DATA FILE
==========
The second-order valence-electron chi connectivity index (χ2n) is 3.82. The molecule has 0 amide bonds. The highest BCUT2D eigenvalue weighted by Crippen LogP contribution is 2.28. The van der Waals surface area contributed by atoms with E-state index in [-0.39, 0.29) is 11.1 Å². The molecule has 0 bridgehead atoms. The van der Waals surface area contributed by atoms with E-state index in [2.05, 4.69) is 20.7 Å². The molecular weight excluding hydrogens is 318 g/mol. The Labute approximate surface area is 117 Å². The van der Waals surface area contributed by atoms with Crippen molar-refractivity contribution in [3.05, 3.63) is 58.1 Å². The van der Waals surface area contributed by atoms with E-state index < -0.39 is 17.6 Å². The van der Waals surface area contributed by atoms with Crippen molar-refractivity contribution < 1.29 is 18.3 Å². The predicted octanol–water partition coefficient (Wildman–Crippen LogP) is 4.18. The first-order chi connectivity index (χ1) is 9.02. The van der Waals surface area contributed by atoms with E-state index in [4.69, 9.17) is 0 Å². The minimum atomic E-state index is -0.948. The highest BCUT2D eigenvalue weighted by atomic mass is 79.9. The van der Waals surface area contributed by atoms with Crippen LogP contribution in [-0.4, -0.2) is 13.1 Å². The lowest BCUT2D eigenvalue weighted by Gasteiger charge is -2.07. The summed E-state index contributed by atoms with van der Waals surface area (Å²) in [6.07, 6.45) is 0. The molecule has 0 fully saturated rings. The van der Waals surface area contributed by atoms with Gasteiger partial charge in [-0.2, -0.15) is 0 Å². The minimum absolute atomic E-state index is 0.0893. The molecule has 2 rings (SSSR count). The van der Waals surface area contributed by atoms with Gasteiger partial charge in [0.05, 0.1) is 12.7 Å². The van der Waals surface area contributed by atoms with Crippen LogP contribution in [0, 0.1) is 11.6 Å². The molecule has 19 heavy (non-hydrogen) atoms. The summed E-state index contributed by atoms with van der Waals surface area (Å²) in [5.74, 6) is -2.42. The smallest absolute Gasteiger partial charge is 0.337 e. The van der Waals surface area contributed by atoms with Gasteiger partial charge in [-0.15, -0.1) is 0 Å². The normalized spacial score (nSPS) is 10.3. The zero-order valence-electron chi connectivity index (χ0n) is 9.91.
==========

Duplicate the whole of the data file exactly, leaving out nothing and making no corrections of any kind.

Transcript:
The second-order valence-electron chi connectivity index (χ2n) is 3.82. The molecule has 0 amide bonds. The highest BCUT2D eigenvalue weighted by Crippen LogP contribution is 2.28. The van der Waals surface area contributed by atoms with E-state index in [-0.39, 0.29) is 11.1 Å². The molecule has 0 bridgehead atoms. The van der Waals surface area contributed by atoms with E-state index in [2.05, 4.69) is 20.7 Å². The molecular weight excluding hydrogens is 318 g/mol. The Labute approximate surface area is 117 Å². The van der Waals surface area contributed by atoms with Crippen molar-refractivity contribution in [3.05, 3.63) is 58.1 Å². The van der Waals surface area contributed by atoms with E-state index < -0.39 is 17.6 Å². The van der Waals surface area contributed by atoms with Crippen molar-refractivity contribution < 1.29 is 18.3 Å². The predicted octanol–water partition coefficient (Wildman–Crippen LogP) is 4.18. The first-order chi connectivity index (χ1) is 9.02. The van der Waals surface area contributed by atoms with E-state index in [4.69, 9.17) is 0 Å². The minimum atomic E-state index is -0.948. The highest BCUT2D eigenvalue weighted by atomic mass is 79.9. The van der Waals surface area contributed by atoms with Crippen LogP contribution in [-0.4, -0.2) is 13.1 Å². The lowest BCUT2D eigenvalue weighted by Gasteiger charge is -2.07. The summed E-state index contributed by atoms with van der Waals surface area (Å²) in [6.07, 6.45) is 0. The molecule has 0 fully saturated rings. The van der Waals surface area contributed by atoms with Gasteiger partial charge in [-0.2, -0.15) is 0 Å². The minimum absolute atomic E-state index is 0.0893. The molecule has 2 rings (SSSR count). The van der Waals surface area contributed by atoms with Gasteiger partial charge in [0.05, 0.1) is 12.7 Å². The van der Waals surface area contributed by atoms with Crippen LogP contribution in [0, 0.1) is 11.6 Å². The molecule has 19 heavy (non-hydrogen) atoms. The summed E-state index contributed by atoms with van der Waals surface area (Å²) in [5.74, 6) is -2.42. The smallest absolute Gasteiger partial charge is 0.337 e. The van der Waals surface area contributed by atoms with Gasteiger partial charge in [-0.15, -0.1) is 0 Å². The normalized spacial score (nSPS) is 10.3. The zero-order valence-electron chi connectivity index (χ0n) is 9.91.